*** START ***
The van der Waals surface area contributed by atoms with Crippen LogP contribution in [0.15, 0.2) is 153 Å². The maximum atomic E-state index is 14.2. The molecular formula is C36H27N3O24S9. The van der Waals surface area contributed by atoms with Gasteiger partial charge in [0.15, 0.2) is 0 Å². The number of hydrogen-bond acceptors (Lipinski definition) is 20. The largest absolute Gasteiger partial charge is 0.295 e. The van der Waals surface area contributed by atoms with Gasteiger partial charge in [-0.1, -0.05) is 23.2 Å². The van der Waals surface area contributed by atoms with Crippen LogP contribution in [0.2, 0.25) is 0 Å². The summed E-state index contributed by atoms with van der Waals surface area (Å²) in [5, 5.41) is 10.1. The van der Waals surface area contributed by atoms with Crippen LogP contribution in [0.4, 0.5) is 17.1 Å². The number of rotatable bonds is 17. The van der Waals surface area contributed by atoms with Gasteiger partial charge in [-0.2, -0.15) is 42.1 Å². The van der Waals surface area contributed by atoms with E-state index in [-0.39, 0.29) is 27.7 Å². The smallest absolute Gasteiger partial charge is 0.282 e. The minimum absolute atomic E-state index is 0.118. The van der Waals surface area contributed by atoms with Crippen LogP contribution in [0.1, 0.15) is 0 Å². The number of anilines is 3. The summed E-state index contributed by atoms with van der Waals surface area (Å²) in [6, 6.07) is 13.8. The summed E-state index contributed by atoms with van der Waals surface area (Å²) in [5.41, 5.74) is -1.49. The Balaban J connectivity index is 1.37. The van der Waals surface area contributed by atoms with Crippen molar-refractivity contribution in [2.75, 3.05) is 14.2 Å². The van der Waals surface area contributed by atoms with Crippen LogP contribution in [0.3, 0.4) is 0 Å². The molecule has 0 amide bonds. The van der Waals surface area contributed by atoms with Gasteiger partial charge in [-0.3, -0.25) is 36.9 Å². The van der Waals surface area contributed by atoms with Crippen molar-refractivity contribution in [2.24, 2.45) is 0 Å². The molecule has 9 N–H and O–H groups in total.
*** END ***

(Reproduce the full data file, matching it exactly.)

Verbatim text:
The van der Waals surface area contributed by atoms with Crippen LogP contribution in [0.15, 0.2) is 153 Å². The maximum atomic E-state index is 14.2. The molecular formula is C36H27N3O24S9. The van der Waals surface area contributed by atoms with Gasteiger partial charge in [0.15, 0.2) is 0 Å². The number of hydrogen-bond acceptors (Lipinski definition) is 20. The largest absolute Gasteiger partial charge is 0.295 e. The van der Waals surface area contributed by atoms with Gasteiger partial charge in [-0.1, -0.05) is 23.2 Å². The van der Waals surface area contributed by atoms with Crippen LogP contribution in [0.2, 0.25) is 0 Å². The summed E-state index contributed by atoms with van der Waals surface area (Å²) in [5, 5.41) is 10.1. The van der Waals surface area contributed by atoms with Crippen LogP contribution in [0.4, 0.5) is 17.1 Å². The number of rotatable bonds is 17. The van der Waals surface area contributed by atoms with Gasteiger partial charge in [-0.2, -0.15) is 42.1 Å². The van der Waals surface area contributed by atoms with E-state index in [-0.39, 0.29) is 27.7 Å². The smallest absolute Gasteiger partial charge is 0.282 e. The minimum absolute atomic E-state index is 0.118. The van der Waals surface area contributed by atoms with Crippen LogP contribution in [0.1, 0.15) is 0 Å². The number of anilines is 3. The summed E-state index contributed by atoms with van der Waals surface area (Å²) in [6, 6.07) is 13.8. The summed E-state index contributed by atoms with van der Waals surface area (Å²) in [5.41, 5.74) is -1.49. The Balaban J connectivity index is 1.37. The van der Waals surface area contributed by atoms with Crippen molar-refractivity contribution in [2.75, 3.05) is 14.2 Å². The van der Waals surface area contributed by atoms with Crippen LogP contribution in [0.3, 0.4) is 0 Å². The molecule has 0 amide bonds. The van der Waals surface area contributed by atoms with Gasteiger partial charge in [-0.3, -0.25) is 36.9 Å². The van der Waals surface area contributed by atoms with Crippen molar-refractivity contribution in [2.24, 2.45) is 0 Å². The molecule has 9 N–H and O–H groups in total.